Mbeki implicated in blocking Tsvangirai from leaving South Africa

Tsvangirai was travelling to Rabat where he was due to receive an award yesterday for his work in promoting democracy and human rights in Africa.

Our sources said that after he was blocked from boarding his plane at Oliver Tambo (OR) International airport, Tsvangirai and his small entourage eventually drove to Gaborone, Botswana, from where they proceeded to Morocco.

Tsvangirai’s spokesman George Sibotshiwe confirmed that South African Immigration officials had blocked his leader from travelling because his emergency travel document (ETD) has expired.

“We managed to find a way around the problem and Mr Tsvangirai has since arrived in Morocco,” Sibotshiwe said from Morocco. But he declined to say how Tsvangirai was able to slip through South African border control authorities into Botswana or how he had travelled to Morocco.

Tsvangirai – who would be Zimbabwe’s new prime minister under a September 15 power-sharing agreement with President Robert Mugabe that was brokered by Mbeki – has not been granted a normal passport for months after his old one was used up.

The government has issued Tsvangirai short duration ETDs every time he leaves the country. The opposition chief says Mugabe’s refusal to issue him with a passport is symbolic of the veteran leader’s insincerity and lack of commitment to genuinely sharing power with the opposition.

Tsvangirai on Wednesday blasted Mbeki for allegedly failing to pressure Mugabe to agree to equitable sharing of power, labelling the former South African president incompetent and calling for his recusal as the regional SADC grouping’s mediator in the Zimbabwe crisis.

This was after Mbeki had accused Tsvangirai of taking orders from the West and of being a spoiler obsessed with criticising Mugabe, in an ugly spat that brought to the fore the bad blood known to exist between the two.

Sources within Tsvangirai’s MDC party believe that his rather embarrassing ordeal at OR airport may have its genesis in the row with Mbeki especially because South Africa’s immigration department had all along allowed the opposition leader to remain in the country despite expiry of his ETD.

Tsvangirai has remained in South Africa since attending a regional summit of SADC leaders on November 9. During this time immigration officials have allowed Tsvangirai to travel in and out of South Africa to France, Germany and some African countries, ironically using the same expired ETD.

But immigration officials were singing a different tune on Wednesday night, telling the firebrand Zimbabwean opposition chief they could not allow him to depart OR airport without a valid travel document.

The officers, who eyewitnesses described as having been in clearly no mood for compromise, allegedly even claimed they could have long deported Tsvangirai but had not done so because he was attending talks this week to discuss Zimbabwe’s draft constitutional Bill.

However Tsvangirai did not attend the constitutional talks that were called by Mbeki and ended on Thursday. The talks were attended by representatives of Tsvangirai’s MDC party, Mugabe’s ZANU PF and a breakaway faction of the MDC led by Arthur Mutambara. Party leaders did not attend.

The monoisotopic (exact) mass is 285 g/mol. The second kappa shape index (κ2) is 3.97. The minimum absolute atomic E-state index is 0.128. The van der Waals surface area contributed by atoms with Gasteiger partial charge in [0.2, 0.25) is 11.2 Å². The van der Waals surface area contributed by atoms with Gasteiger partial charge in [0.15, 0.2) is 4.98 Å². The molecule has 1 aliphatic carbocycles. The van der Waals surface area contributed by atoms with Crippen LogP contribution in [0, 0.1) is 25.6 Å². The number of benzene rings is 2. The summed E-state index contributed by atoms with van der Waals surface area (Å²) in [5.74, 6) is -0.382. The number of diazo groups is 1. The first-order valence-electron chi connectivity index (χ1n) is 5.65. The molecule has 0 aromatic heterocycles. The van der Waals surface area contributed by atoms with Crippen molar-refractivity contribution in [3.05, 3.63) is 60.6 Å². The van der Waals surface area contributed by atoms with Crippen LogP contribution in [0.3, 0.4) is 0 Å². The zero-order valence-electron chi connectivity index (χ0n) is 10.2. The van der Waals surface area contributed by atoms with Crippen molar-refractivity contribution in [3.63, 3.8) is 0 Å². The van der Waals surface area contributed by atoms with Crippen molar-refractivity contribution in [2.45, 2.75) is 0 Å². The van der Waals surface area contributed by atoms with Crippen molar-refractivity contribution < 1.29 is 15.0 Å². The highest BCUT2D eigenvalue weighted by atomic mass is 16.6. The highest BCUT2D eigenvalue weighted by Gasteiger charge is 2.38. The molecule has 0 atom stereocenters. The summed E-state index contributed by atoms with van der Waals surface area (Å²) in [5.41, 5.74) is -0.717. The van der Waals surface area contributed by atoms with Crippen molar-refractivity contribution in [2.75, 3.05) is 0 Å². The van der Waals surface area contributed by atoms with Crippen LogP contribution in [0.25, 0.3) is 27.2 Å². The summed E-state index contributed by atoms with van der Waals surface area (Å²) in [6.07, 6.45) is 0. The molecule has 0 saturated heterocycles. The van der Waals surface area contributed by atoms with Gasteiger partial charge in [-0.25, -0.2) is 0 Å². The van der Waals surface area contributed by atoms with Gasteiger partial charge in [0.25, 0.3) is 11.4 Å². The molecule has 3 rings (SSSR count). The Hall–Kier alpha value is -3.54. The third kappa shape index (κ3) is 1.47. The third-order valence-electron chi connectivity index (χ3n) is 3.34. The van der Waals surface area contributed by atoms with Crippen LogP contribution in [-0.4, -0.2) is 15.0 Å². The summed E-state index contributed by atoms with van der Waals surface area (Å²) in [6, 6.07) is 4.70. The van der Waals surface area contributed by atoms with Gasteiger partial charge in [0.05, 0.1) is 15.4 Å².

Some of our sources suggested that Tsvangirai even tried unsuccessfully to seek the intervention of South African ruling ANC party president Jacob Zuma during his ordeal at the airport.

Zuma has appeared more friendly to Tsvangirai and has spoken out against the failure by the Mugabe’s government to issue the MDC leader with a passport.

According to sources, it was highly unlikely that Tsvangirai would after his experience at OR airport return to South Africa at the end of his visit to north Africa and Tanzania on Sunday.

The sources said he might instead go to Botswana whose government has said it is prepared to give the Zimbabwean opposition leader sanctuary while he pursues democratic resistance against Mugabe.

Tsvangirai has been under pressure from Mbeki and other regional leaders to return to Zimbabwe to join a unity government with Mugabe under terms the MDC leader argues are unfair and inequitable.

But the opposition leader is not eager to immediately return to Zimbabwe where 15 of his party’s officials have been missing since being arrested by Zimbabwe police last month.

The MDC claims that Mugabe has established a hit squad to eliminate targeted MDC officials.

Zimbabwe’s power-sharing agreement remains in limbo despite negotiators from the country’s rival parties reaching agreement on Thursday on details of a constitutional amendment required to give legal force to the unity agreement of September 15.

This is because several issues raised by the Tsvangirai-led MDC formation have yet to be addressed.

Tsvangirai’s party, which holds the most seats in Parliament and could very easily block passage of Amendment 19, wants further discussions on the various issues including equitable sharing of key ministerial posts, distribution of gubernatorial posts, ambassadorships and other top government posts.

Analysts say a unity government would be best placed to tackle a severe economic crisis ravaging Zimbabwe and seen in the world’s highest inflation rate of 231 million percent, acute shortages of food and basic commodities. – ZimOnline